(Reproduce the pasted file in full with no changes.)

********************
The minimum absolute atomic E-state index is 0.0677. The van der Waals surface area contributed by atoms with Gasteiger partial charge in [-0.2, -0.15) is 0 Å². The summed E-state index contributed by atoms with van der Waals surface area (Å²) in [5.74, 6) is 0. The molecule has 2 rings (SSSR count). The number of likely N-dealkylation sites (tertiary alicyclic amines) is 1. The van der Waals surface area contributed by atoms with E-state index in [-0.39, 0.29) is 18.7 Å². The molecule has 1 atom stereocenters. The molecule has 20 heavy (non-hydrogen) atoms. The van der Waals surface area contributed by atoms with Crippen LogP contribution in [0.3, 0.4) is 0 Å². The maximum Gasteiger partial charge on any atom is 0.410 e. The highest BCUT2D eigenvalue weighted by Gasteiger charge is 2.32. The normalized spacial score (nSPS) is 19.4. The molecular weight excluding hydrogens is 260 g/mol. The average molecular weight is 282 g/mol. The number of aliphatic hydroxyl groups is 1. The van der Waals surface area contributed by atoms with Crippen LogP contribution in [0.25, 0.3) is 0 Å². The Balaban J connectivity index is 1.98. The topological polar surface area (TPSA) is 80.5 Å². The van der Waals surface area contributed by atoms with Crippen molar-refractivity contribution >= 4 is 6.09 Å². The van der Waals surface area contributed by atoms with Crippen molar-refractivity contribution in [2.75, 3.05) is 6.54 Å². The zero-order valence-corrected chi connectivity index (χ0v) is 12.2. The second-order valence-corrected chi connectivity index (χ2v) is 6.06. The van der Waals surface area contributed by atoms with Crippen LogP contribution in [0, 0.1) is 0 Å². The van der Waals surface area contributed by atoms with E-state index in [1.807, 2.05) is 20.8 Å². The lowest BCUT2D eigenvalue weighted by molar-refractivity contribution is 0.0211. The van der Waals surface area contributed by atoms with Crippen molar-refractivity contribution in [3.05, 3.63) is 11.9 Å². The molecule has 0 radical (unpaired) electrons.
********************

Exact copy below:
The minimum absolute atomic E-state index is 0.0677. The van der Waals surface area contributed by atoms with Gasteiger partial charge in [-0.2, -0.15) is 0 Å². The summed E-state index contributed by atoms with van der Waals surface area (Å²) in [5.74, 6) is 0. The molecule has 2 rings (SSSR count). The number of likely N-dealkylation sites (tertiary alicyclic amines) is 1. The van der Waals surface area contributed by atoms with E-state index in [-0.39, 0.29) is 18.7 Å². The molecule has 1 atom stereocenters. The molecule has 20 heavy (non-hydrogen) atoms. The van der Waals surface area contributed by atoms with Crippen LogP contribution in [0.3, 0.4) is 0 Å². The maximum Gasteiger partial charge on any atom is 0.410 e. The highest BCUT2D eigenvalue weighted by Gasteiger charge is 2.32. The normalized spacial score (nSPS) is 19.4. The molecular weight excluding hydrogens is 260 g/mol. The average molecular weight is 282 g/mol. The number of aliphatic hydroxyl groups is 1. The van der Waals surface area contributed by atoms with Crippen LogP contribution in [0.25, 0.3) is 0 Å². The Balaban J connectivity index is 1.98. The topological polar surface area (TPSA) is 80.5 Å². The van der Waals surface area contributed by atoms with Crippen molar-refractivity contribution >= 4 is 6.09 Å². The van der Waals surface area contributed by atoms with Crippen molar-refractivity contribution in [2.75, 3.05) is 6.54 Å². The zero-order valence-corrected chi connectivity index (χ0v) is 12.2. The second-order valence-corrected chi connectivity index (χ2v) is 6.06. The van der Waals surface area contributed by atoms with Crippen LogP contribution in [0, 0.1) is 0 Å². The van der Waals surface area contributed by atoms with E-state index in [1.807, 2.05) is 20.8 Å². The lowest BCUT2D eigenvalue weighted by molar-refractivity contribution is 0.0211. The van der Waals surface area contributed by atoms with Crippen molar-refractivity contribution in [3.05, 3.63) is 11.9 Å². The molecule has 0 radical (unpaired) electrons.